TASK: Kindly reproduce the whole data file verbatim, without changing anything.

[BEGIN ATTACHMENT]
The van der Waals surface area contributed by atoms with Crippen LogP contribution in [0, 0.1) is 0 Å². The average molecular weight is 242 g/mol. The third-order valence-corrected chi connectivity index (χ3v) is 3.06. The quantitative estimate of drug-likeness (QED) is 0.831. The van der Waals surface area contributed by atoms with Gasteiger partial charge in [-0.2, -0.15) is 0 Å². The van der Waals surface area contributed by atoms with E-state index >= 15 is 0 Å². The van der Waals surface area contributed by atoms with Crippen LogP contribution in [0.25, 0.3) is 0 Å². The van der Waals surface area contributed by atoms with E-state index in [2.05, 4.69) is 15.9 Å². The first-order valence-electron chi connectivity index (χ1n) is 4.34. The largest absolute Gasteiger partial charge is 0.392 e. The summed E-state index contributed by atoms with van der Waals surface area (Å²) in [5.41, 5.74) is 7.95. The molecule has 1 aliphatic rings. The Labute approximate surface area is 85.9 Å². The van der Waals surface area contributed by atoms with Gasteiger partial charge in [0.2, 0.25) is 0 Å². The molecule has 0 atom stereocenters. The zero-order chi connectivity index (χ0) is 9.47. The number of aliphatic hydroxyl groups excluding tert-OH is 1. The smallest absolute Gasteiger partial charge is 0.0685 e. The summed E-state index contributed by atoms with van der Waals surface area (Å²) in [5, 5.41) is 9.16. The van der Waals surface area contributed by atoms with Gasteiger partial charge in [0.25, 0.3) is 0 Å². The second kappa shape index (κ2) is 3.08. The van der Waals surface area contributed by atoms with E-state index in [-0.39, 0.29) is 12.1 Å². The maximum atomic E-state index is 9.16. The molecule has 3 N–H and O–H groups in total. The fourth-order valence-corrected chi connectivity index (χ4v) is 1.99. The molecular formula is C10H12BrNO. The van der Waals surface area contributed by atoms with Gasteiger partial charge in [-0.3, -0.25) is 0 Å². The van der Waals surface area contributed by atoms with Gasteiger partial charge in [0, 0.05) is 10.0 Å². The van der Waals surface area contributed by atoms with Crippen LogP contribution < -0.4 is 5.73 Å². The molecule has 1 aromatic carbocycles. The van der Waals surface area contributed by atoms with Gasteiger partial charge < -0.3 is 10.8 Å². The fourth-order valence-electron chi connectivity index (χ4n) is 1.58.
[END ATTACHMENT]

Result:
The van der Waals surface area contributed by atoms with Crippen LogP contribution in [0, 0.1) is 0 Å². The average molecular weight is 242 g/mol. The third-order valence-corrected chi connectivity index (χ3v) is 3.06. The quantitative estimate of drug-likeness (QED) is 0.831. The van der Waals surface area contributed by atoms with Gasteiger partial charge in [-0.2, -0.15) is 0 Å². The van der Waals surface area contributed by atoms with E-state index >= 15 is 0 Å². The van der Waals surface area contributed by atoms with Crippen LogP contribution in [0.25, 0.3) is 0 Å². The van der Waals surface area contributed by atoms with E-state index in [2.05, 4.69) is 15.9 Å². The first-order valence-electron chi connectivity index (χ1n) is 4.34. The largest absolute Gasteiger partial charge is 0.392 e. The summed E-state index contributed by atoms with van der Waals surface area (Å²) in [5.41, 5.74) is 7.95. The molecule has 1 aliphatic rings. The Labute approximate surface area is 85.9 Å². The van der Waals surface area contributed by atoms with Gasteiger partial charge in [0.2, 0.25) is 0 Å². The molecule has 0 atom stereocenters. The zero-order chi connectivity index (χ0) is 9.47. The number of aliphatic hydroxyl groups excluding tert-OH is 1. The smallest absolute Gasteiger partial charge is 0.0685 e. The summed E-state index contributed by atoms with van der Waals surface area (Å²) in [5, 5.41) is 9.16. The van der Waals surface area contributed by atoms with Gasteiger partial charge in [0.25, 0.3) is 0 Å². The second kappa shape index (κ2) is 3.08. The van der Waals surface area contributed by atoms with E-state index in [-0.39, 0.29) is 12.1 Å². The maximum atomic E-state index is 9.16. The molecule has 3 N–H and O–H groups in total. The fourth-order valence-corrected chi connectivity index (χ4v) is 1.99. The molecular formula is C10H12BrNO. The van der Waals surface area contributed by atoms with Gasteiger partial charge in [-0.3, -0.25) is 0 Å². The van der Waals surface area contributed by atoms with Gasteiger partial charge in [0, 0.05) is 10.0 Å². The van der Waals surface area contributed by atoms with Crippen LogP contribution < -0.4 is 5.73 Å². The molecule has 1 aromatic carbocycles. The van der Waals surface area contributed by atoms with Gasteiger partial charge < -0.3 is 10.8 Å². The fourth-order valence-electron chi connectivity index (χ4n) is 1.58.